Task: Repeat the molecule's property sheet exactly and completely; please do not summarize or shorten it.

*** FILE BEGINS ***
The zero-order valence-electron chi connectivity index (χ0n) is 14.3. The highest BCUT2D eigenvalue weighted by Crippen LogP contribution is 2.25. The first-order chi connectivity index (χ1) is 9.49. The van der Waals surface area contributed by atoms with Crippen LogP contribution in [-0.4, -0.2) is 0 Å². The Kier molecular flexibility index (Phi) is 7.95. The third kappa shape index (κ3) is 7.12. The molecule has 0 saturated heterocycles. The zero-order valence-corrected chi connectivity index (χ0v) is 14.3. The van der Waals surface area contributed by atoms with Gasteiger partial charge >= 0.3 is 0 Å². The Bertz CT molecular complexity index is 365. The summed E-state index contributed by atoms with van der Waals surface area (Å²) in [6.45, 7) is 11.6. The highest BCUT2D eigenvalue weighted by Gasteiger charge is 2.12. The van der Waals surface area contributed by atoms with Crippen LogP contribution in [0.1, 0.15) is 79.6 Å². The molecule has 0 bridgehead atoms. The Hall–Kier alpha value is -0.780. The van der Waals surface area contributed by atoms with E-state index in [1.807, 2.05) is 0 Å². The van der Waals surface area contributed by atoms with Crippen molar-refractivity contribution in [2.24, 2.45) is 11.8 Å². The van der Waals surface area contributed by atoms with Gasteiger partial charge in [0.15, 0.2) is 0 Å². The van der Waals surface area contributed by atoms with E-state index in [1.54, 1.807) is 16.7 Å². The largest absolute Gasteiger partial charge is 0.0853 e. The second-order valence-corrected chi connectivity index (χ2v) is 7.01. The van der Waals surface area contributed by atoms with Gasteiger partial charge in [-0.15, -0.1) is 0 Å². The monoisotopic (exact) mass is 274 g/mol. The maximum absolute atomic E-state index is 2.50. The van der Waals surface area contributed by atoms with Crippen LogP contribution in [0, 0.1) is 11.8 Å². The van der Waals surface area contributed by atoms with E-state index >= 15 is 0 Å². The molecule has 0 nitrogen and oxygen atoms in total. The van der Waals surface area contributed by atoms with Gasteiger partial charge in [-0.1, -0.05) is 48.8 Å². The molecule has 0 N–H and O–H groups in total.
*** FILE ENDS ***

The zero-order valence-electron chi connectivity index (χ0n) is 14.3. The highest BCUT2D eigenvalue weighted by Crippen LogP contribution is 2.25. The first-order chi connectivity index (χ1) is 9.49. The van der Waals surface area contributed by atoms with Crippen LogP contribution in [-0.4, -0.2) is 0 Å². The Kier molecular flexibility index (Phi) is 7.95. The third kappa shape index (κ3) is 7.12. The molecule has 0 saturated heterocycles. The zero-order valence-corrected chi connectivity index (χ0v) is 14.3. The van der Waals surface area contributed by atoms with Gasteiger partial charge >= 0.3 is 0 Å². The Bertz CT molecular complexity index is 365. The summed E-state index contributed by atoms with van der Waals surface area (Å²) in [6.45, 7) is 11.6. The highest BCUT2D eigenvalue weighted by Gasteiger charge is 2.12. The van der Waals surface area contributed by atoms with Crippen LogP contribution in [0.1, 0.15) is 79.6 Å². The molecule has 0 bridgehead atoms. The Hall–Kier alpha value is -0.780. The van der Waals surface area contributed by atoms with E-state index in [1.807, 2.05) is 0 Å². The van der Waals surface area contributed by atoms with Crippen molar-refractivity contribution in [2.24, 2.45) is 11.8 Å². The van der Waals surface area contributed by atoms with Gasteiger partial charge in [0.15, 0.2) is 0 Å². The van der Waals surface area contributed by atoms with E-state index in [1.54, 1.807) is 16.7 Å². The largest absolute Gasteiger partial charge is 0.0853 e. The second-order valence-corrected chi connectivity index (χ2v) is 7.01. The van der Waals surface area contributed by atoms with Gasteiger partial charge in [-0.15, -0.1) is 0 Å². The monoisotopic (exact) mass is 274 g/mol. The maximum absolute atomic E-state index is 2.50. The van der Waals surface area contributed by atoms with Crippen LogP contribution in [0, 0.1) is 11.8 Å². The van der Waals surface area contributed by atoms with E-state index >= 15 is 0 Å². The molecule has 0 nitrogen and oxygen atoms in total. The van der Waals surface area contributed by atoms with Gasteiger partial charge in [-0.1, -0.05) is 48.8 Å². The molecule has 0 N–H and O–H groups in total.